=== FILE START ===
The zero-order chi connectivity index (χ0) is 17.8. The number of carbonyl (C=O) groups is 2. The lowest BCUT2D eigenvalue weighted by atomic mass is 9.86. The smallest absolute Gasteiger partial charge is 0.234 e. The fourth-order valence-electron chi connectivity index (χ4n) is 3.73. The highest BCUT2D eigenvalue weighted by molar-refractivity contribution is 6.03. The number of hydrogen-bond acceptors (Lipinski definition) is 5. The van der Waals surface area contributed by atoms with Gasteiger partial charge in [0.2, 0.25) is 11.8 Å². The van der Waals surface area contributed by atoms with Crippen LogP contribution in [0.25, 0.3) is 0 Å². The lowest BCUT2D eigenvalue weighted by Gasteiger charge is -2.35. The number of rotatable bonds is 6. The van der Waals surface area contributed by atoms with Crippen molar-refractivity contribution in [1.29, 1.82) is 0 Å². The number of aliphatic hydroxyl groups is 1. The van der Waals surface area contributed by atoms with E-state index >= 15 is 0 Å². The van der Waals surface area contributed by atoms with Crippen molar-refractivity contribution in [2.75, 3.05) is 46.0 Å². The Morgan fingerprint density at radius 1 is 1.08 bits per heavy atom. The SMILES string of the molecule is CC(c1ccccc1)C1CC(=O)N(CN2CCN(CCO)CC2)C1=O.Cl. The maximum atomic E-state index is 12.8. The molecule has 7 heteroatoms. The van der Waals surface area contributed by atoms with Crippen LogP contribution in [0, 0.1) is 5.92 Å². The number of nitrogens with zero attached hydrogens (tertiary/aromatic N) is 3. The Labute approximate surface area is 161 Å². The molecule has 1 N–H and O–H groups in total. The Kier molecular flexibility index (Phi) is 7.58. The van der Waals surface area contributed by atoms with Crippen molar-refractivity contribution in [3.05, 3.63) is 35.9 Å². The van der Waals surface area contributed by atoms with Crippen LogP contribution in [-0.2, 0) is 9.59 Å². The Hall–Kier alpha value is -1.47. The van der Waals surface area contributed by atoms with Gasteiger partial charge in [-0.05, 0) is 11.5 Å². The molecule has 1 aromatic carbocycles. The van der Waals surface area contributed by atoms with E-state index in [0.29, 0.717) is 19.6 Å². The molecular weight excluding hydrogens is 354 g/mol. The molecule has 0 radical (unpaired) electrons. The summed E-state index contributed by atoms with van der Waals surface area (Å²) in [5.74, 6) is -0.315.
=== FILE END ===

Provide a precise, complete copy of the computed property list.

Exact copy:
The zero-order chi connectivity index (χ0) is 17.8. The number of carbonyl (C=O) groups is 2. The lowest BCUT2D eigenvalue weighted by atomic mass is 9.86. The smallest absolute Gasteiger partial charge is 0.234 e. The fourth-order valence-electron chi connectivity index (χ4n) is 3.73. The highest BCUT2D eigenvalue weighted by molar-refractivity contribution is 6.03. The number of hydrogen-bond acceptors (Lipinski definition) is 5. The van der Waals surface area contributed by atoms with Gasteiger partial charge in [0.2, 0.25) is 11.8 Å². The van der Waals surface area contributed by atoms with Crippen LogP contribution in [0.25, 0.3) is 0 Å². The lowest BCUT2D eigenvalue weighted by Gasteiger charge is -2.35. The number of rotatable bonds is 6. The van der Waals surface area contributed by atoms with Crippen molar-refractivity contribution in [1.29, 1.82) is 0 Å². The number of aliphatic hydroxyl groups is 1. The van der Waals surface area contributed by atoms with E-state index >= 15 is 0 Å². The van der Waals surface area contributed by atoms with Crippen molar-refractivity contribution in [2.75, 3.05) is 46.0 Å². The Morgan fingerprint density at radius 1 is 1.08 bits per heavy atom. The SMILES string of the molecule is CC(c1ccccc1)C1CC(=O)N(CN2CCN(CCO)CC2)C1=O.Cl. The maximum atomic E-state index is 12.8. The molecule has 7 heteroatoms. The van der Waals surface area contributed by atoms with Crippen LogP contribution in [0, 0.1) is 5.92 Å². The number of nitrogens with zero attached hydrogens (tertiary/aromatic N) is 3. The Labute approximate surface area is 161 Å². The molecule has 1 N–H and O–H groups in total. The Kier molecular flexibility index (Phi) is 7.58. The van der Waals surface area contributed by atoms with Crippen molar-refractivity contribution in [3.05, 3.63) is 35.9 Å². The van der Waals surface area contributed by atoms with Crippen LogP contribution in [-0.2, 0) is 9.59 Å². The Hall–Kier alpha value is -1.47. The van der Waals surface area contributed by atoms with Gasteiger partial charge in [-0.05, 0) is 11.5 Å². The molecule has 1 aromatic carbocycles. The van der Waals surface area contributed by atoms with E-state index in [0.29, 0.717) is 19.6 Å². The molecular weight excluding hydrogens is 354 g/mol. The molecule has 0 radical (unpaired) electrons. The summed E-state index contributed by atoms with van der Waals surface area (Å²) in [5.74, 6) is -0.315.